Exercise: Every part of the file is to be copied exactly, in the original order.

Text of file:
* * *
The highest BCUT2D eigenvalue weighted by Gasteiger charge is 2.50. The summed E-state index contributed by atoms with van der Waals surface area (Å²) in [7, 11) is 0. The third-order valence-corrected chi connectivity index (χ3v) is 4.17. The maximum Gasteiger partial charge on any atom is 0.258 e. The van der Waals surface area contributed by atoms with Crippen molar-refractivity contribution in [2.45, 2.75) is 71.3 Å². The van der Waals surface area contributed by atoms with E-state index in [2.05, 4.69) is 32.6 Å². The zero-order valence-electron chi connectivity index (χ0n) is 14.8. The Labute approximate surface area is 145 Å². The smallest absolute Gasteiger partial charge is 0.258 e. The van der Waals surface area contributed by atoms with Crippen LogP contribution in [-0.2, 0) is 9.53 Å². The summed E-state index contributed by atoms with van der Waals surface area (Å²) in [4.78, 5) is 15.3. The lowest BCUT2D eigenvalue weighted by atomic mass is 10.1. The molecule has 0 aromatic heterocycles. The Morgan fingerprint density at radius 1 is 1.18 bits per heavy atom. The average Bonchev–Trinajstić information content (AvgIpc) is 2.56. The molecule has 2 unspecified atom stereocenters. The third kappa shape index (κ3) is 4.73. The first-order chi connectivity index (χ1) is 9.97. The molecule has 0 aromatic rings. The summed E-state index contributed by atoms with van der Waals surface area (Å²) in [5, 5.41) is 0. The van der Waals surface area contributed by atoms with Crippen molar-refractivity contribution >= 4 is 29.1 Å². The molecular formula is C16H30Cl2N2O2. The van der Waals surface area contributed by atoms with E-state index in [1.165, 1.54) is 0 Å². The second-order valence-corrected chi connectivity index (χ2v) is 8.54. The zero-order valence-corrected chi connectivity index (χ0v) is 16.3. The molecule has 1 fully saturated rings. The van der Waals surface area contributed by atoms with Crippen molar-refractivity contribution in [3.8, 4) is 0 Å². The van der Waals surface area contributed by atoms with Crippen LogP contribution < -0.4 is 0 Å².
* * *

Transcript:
The highest BCUT2D eigenvalue weighted by Gasteiger charge is 2.50. The summed E-state index contributed by atoms with van der Waals surface area (Å²) in [7, 11) is 0. The third-order valence-corrected chi connectivity index (χ3v) is 4.17. The maximum Gasteiger partial charge on any atom is 0.258 e. The van der Waals surface area contributed by atoms with Crippen molar-refractivity contribution in [2.45, 2.75) is 71.3 Å². The van der Waals surface area contributed by atoms with E-state index in [2.05, 4.69) is 32.6 Å². The zero-order valence-electron chi connectivity index (χ0n) is 14.8. The Labute approximate surface area is 145 Å². The smallest absolute Gasteiger partial charge is 0.258 e. The van der Waals surface area contributed by atoms with Crippen LogP contribution in [-0.2, 0) is 9.53 Å². The summed E-state index contributed by atoms with van der Waals surface area (Å²) in [4.78, 5) is 15.3. The lowest BCUT2D eigenvalue weighted by atomic mass is 10.1. The molecule has 0 aromatic heterocycles. The Morgan fingerprint density at radius 1 is 1.18 bits per heavy atom. The average Bonchev–Trinajstić information content (AvgIpc) is 2.56. The molecule has 2 unspecified atom stereocenters. The third kappa shape index (κ3) is 4.73. The first-order chi connectivity index (χ1) is 9.97. The molecule has 0 aromatic rings. The summed E-state index contributed by atoms with van der Waals surface area (Å²) in [5, 5.41) is 0. The van der Waals surface area contributed by atoms with Crippen molar-refractivity contribution >= 4 is 29.1 Å². The molecular formula is C16H30Cl2N2O2. The van der Waals surface area contributed by atoms with E-state index in [1.165, 1.54) is 0 Å². The second-order valence-corrected chi connectivity index (χ2v) is 8.54. The zero-order valence-corrected chi connectivity index (χ0v) is 16.3. The molecule has 1 fully saturated rings. The van der Waals surface area contributed by atoms with Crippen molar-refractivity contribution in [3.8, 4) is 0 Å². The van der Waals surface area contributed by atoms with Crippen LogP contribution < -0.4 is 0 Å².